Leamington railway station's ticket office is saved from the axe - The Leamington Observer

Leamington railway station's ticket office is saved from the axe

TRAIN users have welcomed the government u-turn on plans to close all rail station ticket offices across the country – including the one in Leamington.

Transport secretary Mark Harper confirmed the climbdown on the proposal geared at cutting costs on Tuesday (October 31).

Mr Harper said the government had asked train operators to withdraw the proposals as they had not met the ‘high threshold’ of serving passengers set by ministers.

Under the plans, all regional ticket offices in their current form would have closed over the next three years, apart from several ‘hub stations’, such as Birmingham Snow Hill.




Instead, the rail firms said there would be a ‘visible and accessible staff presence’ on ticket concourses and platforms during staff hours.

The rationale for the move was that just 12 per cent of all tickets were currently sold at offices, compared to 82 per cent in the 1990s, and around half of all sales nationally were now made online.


The Shakespeare Line Rail User Group (SLRUG), which represents passengers that use train services between Birmingham, Stratford and Leamington, welcomed the news.

SLRUG chair Peter Morris. who wrote to the Department of Transport back in July outlining his objections to the “discriminatory” plan, said: “These proposals were ill thought out from the start. The closure proposals took no account of the many passengers who require help with purchasing travel tickets and, indeed, those who cannot purchase travel tickets online. There were also significant issues that remained unanswered concerning passengers with accessibility needs.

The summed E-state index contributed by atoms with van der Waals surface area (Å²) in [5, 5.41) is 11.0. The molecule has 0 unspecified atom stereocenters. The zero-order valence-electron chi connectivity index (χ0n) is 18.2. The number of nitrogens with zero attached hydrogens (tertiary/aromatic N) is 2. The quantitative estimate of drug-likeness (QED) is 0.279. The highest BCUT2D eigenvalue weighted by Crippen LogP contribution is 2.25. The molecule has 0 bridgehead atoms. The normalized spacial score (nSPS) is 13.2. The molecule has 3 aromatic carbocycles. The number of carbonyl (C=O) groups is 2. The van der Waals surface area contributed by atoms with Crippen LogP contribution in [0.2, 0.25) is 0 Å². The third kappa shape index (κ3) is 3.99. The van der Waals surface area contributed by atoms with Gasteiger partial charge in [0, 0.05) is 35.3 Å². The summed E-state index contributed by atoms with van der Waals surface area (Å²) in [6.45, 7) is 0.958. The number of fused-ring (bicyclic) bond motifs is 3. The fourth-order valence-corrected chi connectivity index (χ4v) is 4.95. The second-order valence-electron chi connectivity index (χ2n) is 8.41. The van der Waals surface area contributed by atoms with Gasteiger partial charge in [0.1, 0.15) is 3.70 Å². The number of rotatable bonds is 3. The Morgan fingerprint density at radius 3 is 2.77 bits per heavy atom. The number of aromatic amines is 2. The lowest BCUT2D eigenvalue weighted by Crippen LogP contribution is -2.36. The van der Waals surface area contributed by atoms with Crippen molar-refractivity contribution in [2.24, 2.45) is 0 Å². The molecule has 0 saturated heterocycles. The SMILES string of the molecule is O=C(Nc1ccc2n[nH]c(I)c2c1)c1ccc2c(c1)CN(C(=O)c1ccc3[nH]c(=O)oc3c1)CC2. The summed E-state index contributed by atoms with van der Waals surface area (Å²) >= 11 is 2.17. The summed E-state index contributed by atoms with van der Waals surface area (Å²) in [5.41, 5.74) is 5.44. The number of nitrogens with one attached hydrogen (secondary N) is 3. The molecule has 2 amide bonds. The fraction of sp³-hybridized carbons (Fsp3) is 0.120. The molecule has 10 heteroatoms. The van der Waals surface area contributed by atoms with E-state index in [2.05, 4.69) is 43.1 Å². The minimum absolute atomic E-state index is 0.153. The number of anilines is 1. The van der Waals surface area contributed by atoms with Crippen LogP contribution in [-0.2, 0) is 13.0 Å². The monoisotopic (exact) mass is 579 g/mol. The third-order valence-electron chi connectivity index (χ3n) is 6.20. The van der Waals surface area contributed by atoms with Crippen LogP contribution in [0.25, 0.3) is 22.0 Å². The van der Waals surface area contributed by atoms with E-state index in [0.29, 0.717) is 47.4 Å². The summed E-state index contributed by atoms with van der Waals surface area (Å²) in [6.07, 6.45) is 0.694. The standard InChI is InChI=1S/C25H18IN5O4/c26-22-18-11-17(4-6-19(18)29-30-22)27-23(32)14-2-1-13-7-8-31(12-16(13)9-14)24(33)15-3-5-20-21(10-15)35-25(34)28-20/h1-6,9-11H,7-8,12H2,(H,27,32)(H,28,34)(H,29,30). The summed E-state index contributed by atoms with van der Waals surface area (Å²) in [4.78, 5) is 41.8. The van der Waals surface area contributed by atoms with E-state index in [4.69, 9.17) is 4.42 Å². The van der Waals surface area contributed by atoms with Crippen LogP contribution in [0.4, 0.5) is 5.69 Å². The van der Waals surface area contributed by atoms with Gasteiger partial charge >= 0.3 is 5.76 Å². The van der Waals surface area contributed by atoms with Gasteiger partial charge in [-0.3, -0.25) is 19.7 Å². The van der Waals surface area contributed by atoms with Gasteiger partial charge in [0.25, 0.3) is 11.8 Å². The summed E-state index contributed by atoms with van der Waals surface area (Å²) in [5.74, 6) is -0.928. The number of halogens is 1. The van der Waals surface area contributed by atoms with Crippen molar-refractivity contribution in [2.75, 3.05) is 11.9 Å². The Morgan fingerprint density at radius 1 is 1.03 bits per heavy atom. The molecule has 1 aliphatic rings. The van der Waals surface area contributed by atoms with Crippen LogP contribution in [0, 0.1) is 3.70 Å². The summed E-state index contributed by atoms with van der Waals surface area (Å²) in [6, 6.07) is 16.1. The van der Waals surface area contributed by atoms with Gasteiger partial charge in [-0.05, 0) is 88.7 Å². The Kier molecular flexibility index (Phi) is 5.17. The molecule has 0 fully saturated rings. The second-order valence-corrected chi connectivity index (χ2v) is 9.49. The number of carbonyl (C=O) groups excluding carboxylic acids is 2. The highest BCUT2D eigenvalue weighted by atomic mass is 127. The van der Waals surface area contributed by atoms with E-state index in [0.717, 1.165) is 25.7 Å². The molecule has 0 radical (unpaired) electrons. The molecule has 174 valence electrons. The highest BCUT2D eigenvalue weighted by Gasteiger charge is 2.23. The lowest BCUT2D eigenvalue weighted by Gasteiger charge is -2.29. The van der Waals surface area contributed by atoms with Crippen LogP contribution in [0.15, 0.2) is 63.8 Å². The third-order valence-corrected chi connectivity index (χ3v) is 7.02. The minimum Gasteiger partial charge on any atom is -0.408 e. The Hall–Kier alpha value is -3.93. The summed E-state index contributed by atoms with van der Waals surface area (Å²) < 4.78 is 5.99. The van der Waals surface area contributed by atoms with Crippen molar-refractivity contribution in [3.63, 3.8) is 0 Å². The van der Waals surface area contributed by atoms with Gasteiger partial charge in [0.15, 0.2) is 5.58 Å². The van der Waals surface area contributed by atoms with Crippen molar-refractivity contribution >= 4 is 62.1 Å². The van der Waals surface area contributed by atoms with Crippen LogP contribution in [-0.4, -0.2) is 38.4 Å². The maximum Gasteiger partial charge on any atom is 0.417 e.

“We would like to thank all those that responded and wrote in objection to these proposals; their action has shown the government has had to think again and withdraw what was a wrong-headed idea from the outset.

“Significant reforms are needed to railway travel ticketing, revenue protection and access to various services. All of these need to be examined and, significantly modernised, and resolved before any proposals can be seriously and justifiably considered that affect ticket offices.

“While we welcome the scrapping of these ticket office proposals, we are also mindful that it was the government that pushed the train operators into this in the first place, forcing them to incur the wrath of passengers with the government totally unprepared for the scale and voracity of the public’s reaction. The train operators have wasted thousands of pounds at the government’s behest and now have had the rug pulled from under them by the government.

“Nationally, the whole exercise has been a scandalous waste of public money and has caused considerable distress to many passengers, especially those with accessibility needs and has been an unwanted distraction to companies trying to operate train services.”

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